Korean J Med Hist.  2014 Dec;23(3):469-511. 10.13081/kjmh.2014.23.469.

The Life of Choe Ung-sok: With a Focus on His Design for and Role in the Health Care System Immediately after the Liberation

  • 1Department of Preventive Medicine, College of Medicine, Hanyang University, Seoul, Korea. yshin@hanyang.ac.kr
  • 2Department of Korean History, Korea University, Seoul, Korea.


Born in Pyongyang in 1914, Choe Ung-sok was a physician who lived through the Japanese colonial era (1910-1945), rule by the United States Army Military Government in Korea (USAMGIK; 1945-1948), and national division (1948). Influenced by socialism and social hygiene/social medicine during his studies in Japan, he played the role of representing the socialist camp in the discussions related to the construction of a heath care system immediately following the Liberation (1945). His key arguments were: first, the nationalization of the medical system and the implementation of nationwide programs to eradicate diseases; second, the provision of free medical services through the expansion of social insurance; third, the reeducation of the medical personnel; fourth, the provision of social sciences education to the medical personnel and the reorganization of medicine into preventive medicine; fifth, the nationalization of pharmaceutics; sixth, the laborers' establishment of autonomous medical organs (affordable clinics, medical consumers' unions through cooperatives); and seventh, the reduction of work hours to 6-8 hours, technical improvement, respite from research, and guarantee of economic life for the medical personnel. Influenced by the medical systems of the Soviet Union and Japan, such arguments stood in opposition to the right wing's plan for the construction of a relatively passive health care system at the time but, in the end, failed to be realized in southern part of Korea under the USAMGIK. Subsequently, he defected to northern part of Korea and came to participate in the task of constructing North Korea's health care system. Choe's life and design for a health care system provide examples through which one can confirm the nature of social hygiene/social medicine both during the Japanese colonial era and before and after the Liberation and the contents of the design related to a health care system as held by the socialist faction. In addition, they show that, immediately after the Liberation, there existed a broad spectrum of imagination and arguments concerning the desirable health care system. Following the division of the Korean Peninsula, South Korea witnessed the instatement of a regime that established anti-communism as the state policy and the strong influence of the United States in politics, economy, and culture. The consequent frustration of Choe's design for a health care system and his defection to North Korea frustrated the creation of a National Heath Service (NHS) in South Korea, reinforced the tendency to view NHS and social insurance as "socialist" or "communist" methods, and led to the restriction of the scope of subsequent discussions related to health care system. In conclusion, the course of Choe's life and thought went beyond the life of an individual during a period in which diverse ideologies collided through the Japanese colonial era, Liberation, and national division and symbolically demonstrates one important path of the process of constructing a health care system on the Korean Peninsula.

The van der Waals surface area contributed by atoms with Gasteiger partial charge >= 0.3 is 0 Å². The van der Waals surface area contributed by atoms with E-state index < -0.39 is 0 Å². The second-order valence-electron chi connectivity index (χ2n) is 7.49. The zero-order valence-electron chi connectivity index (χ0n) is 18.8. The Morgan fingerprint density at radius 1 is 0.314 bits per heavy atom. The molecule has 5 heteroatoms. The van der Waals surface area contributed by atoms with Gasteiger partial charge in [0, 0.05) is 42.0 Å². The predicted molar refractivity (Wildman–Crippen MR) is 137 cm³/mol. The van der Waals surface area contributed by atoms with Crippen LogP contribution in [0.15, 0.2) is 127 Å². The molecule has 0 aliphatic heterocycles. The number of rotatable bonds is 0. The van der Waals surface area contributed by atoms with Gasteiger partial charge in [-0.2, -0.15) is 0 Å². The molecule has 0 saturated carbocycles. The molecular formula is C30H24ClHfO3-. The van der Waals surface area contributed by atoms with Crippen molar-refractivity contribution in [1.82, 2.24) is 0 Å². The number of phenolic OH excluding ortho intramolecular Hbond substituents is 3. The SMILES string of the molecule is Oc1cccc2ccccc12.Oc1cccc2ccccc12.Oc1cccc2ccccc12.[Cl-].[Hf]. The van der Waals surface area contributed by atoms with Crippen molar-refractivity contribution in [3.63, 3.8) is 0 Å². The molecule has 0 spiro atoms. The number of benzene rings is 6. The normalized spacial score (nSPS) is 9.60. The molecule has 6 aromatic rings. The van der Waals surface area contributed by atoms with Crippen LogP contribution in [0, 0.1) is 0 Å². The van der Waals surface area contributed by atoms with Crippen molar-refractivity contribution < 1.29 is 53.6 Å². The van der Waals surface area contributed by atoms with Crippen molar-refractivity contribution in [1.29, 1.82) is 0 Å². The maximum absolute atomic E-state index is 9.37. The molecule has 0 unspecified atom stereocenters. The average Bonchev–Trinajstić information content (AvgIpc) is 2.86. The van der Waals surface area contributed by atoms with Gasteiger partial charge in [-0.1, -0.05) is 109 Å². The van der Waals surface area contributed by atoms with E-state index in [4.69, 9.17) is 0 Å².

Choe Ung-sok; National Health Service; liberation from Japanese colonial rule; social medicine; social hygiene
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